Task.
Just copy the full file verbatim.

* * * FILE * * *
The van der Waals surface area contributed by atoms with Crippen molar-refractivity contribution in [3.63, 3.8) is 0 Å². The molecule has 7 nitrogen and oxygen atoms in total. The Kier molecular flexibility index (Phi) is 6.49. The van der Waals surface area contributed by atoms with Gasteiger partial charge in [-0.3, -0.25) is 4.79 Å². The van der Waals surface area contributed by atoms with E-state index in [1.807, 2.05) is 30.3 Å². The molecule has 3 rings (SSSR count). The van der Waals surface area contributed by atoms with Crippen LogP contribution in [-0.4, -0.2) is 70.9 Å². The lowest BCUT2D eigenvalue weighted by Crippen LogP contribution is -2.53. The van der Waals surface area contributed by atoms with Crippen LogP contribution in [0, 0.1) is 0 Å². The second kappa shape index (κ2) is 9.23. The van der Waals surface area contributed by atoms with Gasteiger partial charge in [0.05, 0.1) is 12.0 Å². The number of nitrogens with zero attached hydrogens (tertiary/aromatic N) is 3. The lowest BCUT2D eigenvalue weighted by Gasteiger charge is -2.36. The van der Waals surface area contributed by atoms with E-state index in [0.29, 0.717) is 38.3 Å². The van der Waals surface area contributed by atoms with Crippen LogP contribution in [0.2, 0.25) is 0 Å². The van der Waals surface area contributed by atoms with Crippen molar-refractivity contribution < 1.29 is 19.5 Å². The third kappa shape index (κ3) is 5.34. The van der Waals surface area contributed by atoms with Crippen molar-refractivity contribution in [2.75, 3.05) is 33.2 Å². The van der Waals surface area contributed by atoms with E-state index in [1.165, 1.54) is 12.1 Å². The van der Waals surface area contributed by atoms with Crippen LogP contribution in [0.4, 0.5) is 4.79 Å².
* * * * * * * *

The van der Waals surface area contributed by atoms with Crippen molar-refractivity contribution in [3.63, 3.8) is 0 Å². The molecule has 7 nitrogen and oxygen atoms in total. The Kier molecular flexibility index (Phi) is 6.49. The van der Waals surface area contributed by atoms with Gasteiger partial charge in [-0.3, -0.25) is 4.79 Å². The van der Waals surface area contributed by atoms with E-state index in [1.807, 2.05) is 30.3 Å². The molecule has 3 rings (SSSR count). The van der Waals surface area contributed by atoms with Crippen LogP contribution in [-0.4, -0.2) is 70.9 Å². The lowest BCUT2D eigenvalue weighted by Crippen LogP contribution is -2.53. The van der Waals surface area contributed by atoms with Crippen LogP contribution in [0, 0.1) is 0 Å². The second kappa shape index (κ2) is 9.23. The van der Waals surface area contributed by atoms with Gasteiger partial charge in [0.05, 0.1) is 12.0 Å². The number of nitrogens with zero attached hydrogens (tertiary/aromatic N) is 3. The lowest BCUT2D eigenvalue weighted by Gasteiger charge is -2.36. The van der Waals surface area contributed by atoms with E-state index in [0.29, 0.717) is 38.3 Å². The van der Waals surface area contributed by atoms with Crippen LogP contribution in [0.2, 0.25) is 0 Å². The van der Waals surface area contributed by atoms with Crippen molar-refractivity contribution < 1.29 is 19.5 Å². The third kappa shape index (κ3) is 5.34. The van der Waals surface area contributed by atoms with Crippen molar-refractivity contribution in [2.75, 3.05) is 33.2 Å². The van der Waals surface area contributed by atoms with E-state index in [1.165, 1.54) is 12.1 Å². The van der Waals surface area contributed by atoms with Crippen LogP contribution in [0.4, 0.5) is 4.79 Å².